The power of visual aids in Math classrooms3 min read

September 29, 2021 3 min read


The power of visual aids in Math classrooms3 min read

Reading Time: 3 minutes

Monica Kochar

Can we use videos as a teaching tool for something as practical as mathematics? Here’s an example of how Quadratic Equations can be made relevant and interesting.

Using videos is a long-used teaching tool but it’s not always the most successful. When we hand out a video to students to learn from, often teachers claim that the students are not really learning or we do not know how to test if they have actually learned something.

I think when a video is handed out, one of the ways we can make it interesting for students is we have a good leading question to help them understand what they need to look for. Otherwise, most students don’t understand why they’re being made to watch a video and the effect is lost. I decided to try this approach.

My Lesson Plan

1. I gave students a YouTube video on applications of quadratic equations and asked them to watch it with their workgroup. The idea behind giving this video involves the following thought:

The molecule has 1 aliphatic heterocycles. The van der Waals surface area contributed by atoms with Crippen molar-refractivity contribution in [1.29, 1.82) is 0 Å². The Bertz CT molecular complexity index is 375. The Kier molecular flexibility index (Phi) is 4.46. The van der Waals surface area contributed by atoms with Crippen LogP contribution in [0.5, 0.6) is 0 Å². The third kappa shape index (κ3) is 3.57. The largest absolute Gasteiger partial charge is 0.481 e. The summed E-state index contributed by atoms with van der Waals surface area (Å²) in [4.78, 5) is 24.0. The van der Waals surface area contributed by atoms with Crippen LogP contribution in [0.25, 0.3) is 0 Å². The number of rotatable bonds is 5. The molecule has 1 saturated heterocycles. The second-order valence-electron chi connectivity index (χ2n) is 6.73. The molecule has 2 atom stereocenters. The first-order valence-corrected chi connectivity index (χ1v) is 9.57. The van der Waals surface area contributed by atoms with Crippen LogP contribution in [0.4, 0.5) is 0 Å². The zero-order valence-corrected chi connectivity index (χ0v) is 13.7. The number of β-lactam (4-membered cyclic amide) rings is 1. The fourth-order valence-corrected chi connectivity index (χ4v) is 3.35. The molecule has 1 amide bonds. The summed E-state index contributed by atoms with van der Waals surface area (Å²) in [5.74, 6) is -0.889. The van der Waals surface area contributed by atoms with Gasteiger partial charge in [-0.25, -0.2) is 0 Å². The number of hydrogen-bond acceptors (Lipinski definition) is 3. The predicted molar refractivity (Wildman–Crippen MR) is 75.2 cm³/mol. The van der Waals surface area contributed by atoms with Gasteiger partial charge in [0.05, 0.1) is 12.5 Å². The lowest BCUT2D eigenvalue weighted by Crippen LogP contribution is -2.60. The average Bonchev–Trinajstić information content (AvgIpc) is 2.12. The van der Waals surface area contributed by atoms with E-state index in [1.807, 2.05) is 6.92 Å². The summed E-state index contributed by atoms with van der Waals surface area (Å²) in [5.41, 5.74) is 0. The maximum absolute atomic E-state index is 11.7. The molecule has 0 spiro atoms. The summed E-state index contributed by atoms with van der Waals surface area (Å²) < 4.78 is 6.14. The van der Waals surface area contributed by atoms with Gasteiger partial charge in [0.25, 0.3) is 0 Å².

“When am I ever going to use this stuff?” This is a common student question that is easily answered here.

This episode of Math In Action features Sgt. Rob Krider of the CHP MAIT (California Highway Patrol Multidisciplinary Accident Investigation Team) discussing how they use mathematics at the scene of an accident to determine the speed of the vehicles involved. Sgt. Krider uses measurements, an equation involving square roots and unit analysis.”

2. Along with the video, I gave them a handout with some questions on it:

  • How many individuals do you see in the video?
  • What exactly are they discussing?
  • What is the story?
  • Which Math topic are they using?
  • Write the formula that they use. 
  • Create a word problem where this formula can be used. 

3. I then gave them 20 minutes to discuss the answers and asked them to choose the space that they wanted to work, anywhere in the school (this was pre-Covid times, of course). 

4. After they had workshopped their answers, they came back to the class to have a bigger discussion…And then we moved to the lesson! This made it easier for them to understand concepts and apply it to their studies.

What skills did they learn through this exercise?

  • Information processing
  • Time management
  • Self discipline
  • Team work
  • Managing material 

It’s incredible how much students can learn through a simple exercise.

Author’s Note: Monica is a seeker and an adventurer. As a teacher, trainer and curriculum designer for math, she has always pushed boundaries and brought about a change wherever she has worked.

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